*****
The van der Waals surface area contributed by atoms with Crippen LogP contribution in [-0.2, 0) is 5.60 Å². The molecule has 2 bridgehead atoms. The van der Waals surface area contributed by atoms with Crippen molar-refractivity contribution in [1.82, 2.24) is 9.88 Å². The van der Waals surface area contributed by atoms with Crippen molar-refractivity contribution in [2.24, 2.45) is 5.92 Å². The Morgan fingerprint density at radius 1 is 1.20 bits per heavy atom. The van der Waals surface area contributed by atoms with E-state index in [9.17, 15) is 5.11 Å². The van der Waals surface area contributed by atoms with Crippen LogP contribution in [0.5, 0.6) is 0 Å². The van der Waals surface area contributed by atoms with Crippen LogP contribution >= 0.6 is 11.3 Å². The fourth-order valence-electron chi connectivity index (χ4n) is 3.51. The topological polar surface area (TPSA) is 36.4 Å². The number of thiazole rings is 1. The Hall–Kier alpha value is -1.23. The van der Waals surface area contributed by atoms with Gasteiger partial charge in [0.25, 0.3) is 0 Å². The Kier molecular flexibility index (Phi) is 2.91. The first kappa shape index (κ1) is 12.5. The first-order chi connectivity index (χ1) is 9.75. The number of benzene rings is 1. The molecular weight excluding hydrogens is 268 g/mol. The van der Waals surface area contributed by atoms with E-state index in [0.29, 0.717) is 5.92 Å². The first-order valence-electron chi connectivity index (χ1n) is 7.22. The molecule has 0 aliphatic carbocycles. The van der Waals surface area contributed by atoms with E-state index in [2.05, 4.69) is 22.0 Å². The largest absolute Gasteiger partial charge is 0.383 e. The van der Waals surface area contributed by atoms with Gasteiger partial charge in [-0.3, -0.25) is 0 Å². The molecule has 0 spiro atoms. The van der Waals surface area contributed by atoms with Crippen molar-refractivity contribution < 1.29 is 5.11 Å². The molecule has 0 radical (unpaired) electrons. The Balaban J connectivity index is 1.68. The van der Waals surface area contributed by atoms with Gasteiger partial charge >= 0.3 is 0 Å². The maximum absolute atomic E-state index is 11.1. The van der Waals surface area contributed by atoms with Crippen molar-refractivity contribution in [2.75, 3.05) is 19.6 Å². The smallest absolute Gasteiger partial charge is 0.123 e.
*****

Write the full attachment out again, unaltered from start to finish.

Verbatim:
The van der Waals surface area contributed by atoms with Crippen LogP contribution in [-0.2, 0) is 5.60 Å². The molecule has 2 bridgehead atoms. The van der Waals surface area contributed by atoms with Crippen molar-refractivity contribution in [1.82, 2.24) is 9.88 Å². The van der Waals surface area contributed by atoms with Crippen molar-refractivity contribution in [2.24, 2.45) is 5.92 Å². The Morgan fingerprint density at radius 1 is 1.20 bits per heavy atom. The van der Waals surface area contributed by atoms with E-state index in [9.17, 15) is 5.11 Å². The van der Waals surface area contributed by atoms with Crippen LogP contribution in [0.5, 0.6) is 0 Å². The van der Waals surface area contributed by atoms with Crippen LogP contribution >= 0.6 is 11.3 Å². The fourth-order valence-electron chi connectivity index (χ4n) is 3.51. The topological polar surface area (TPSA) is 36.4 Å². The number of thiazole rings is 1. The Hall–Kier alpha value is -1.23. The van der Waals surface area contributed by atoms with Gasteiger partial charge in [0.25, 0.3) is 0 Å². The Kier molecular flexibility index (Phi) is 2.91. The first kappa shape index (κ1) is 12.5. The first-order chi connectivity index (χ1) is 9.75. The number of benzene rings is 1. The molecular weight excluding hydrogens is 268 g/mol. The van der Waals surface area contributed by atoms with E-state index in [0.29, 0.717) is 5.92 Å². The first-order valence-electron chi connectivity index (χ1n) is 7.22. The molecule has 0 aliphatic carbocycles. The van der Waals surface area contributed by atoms with E-state index in [2.05, 4.69) is 22.0 Å². The largest absolute Gasteiger partial charge is 0.383 e. The van der Waals surface area contributed by atoms with Gasteiger partial charge in [-0.3, -0.25) is 0 Å². The molecule has 0 spiro atoms. The van der Waals surface area contributed by atoms with Crippen molar-refractivity contribution < 1.29 is 5.11 Å². The molecule has 0 radical (unpaired) electrons. The Balaban J connectivity index is 1.68. The van der Waals surface area contributed by atoms with Gasteiger partial charge >= 0.3 is 0 Å². The maximum absolute atomic E-state index is 11.1. The van der Waals surface area contributed by atoms with Crippen molar-refractivity contribution in [2.75, 3.05) is 19.6 Å². The smallest absolute Gasteiger partial charge is 0.123 e.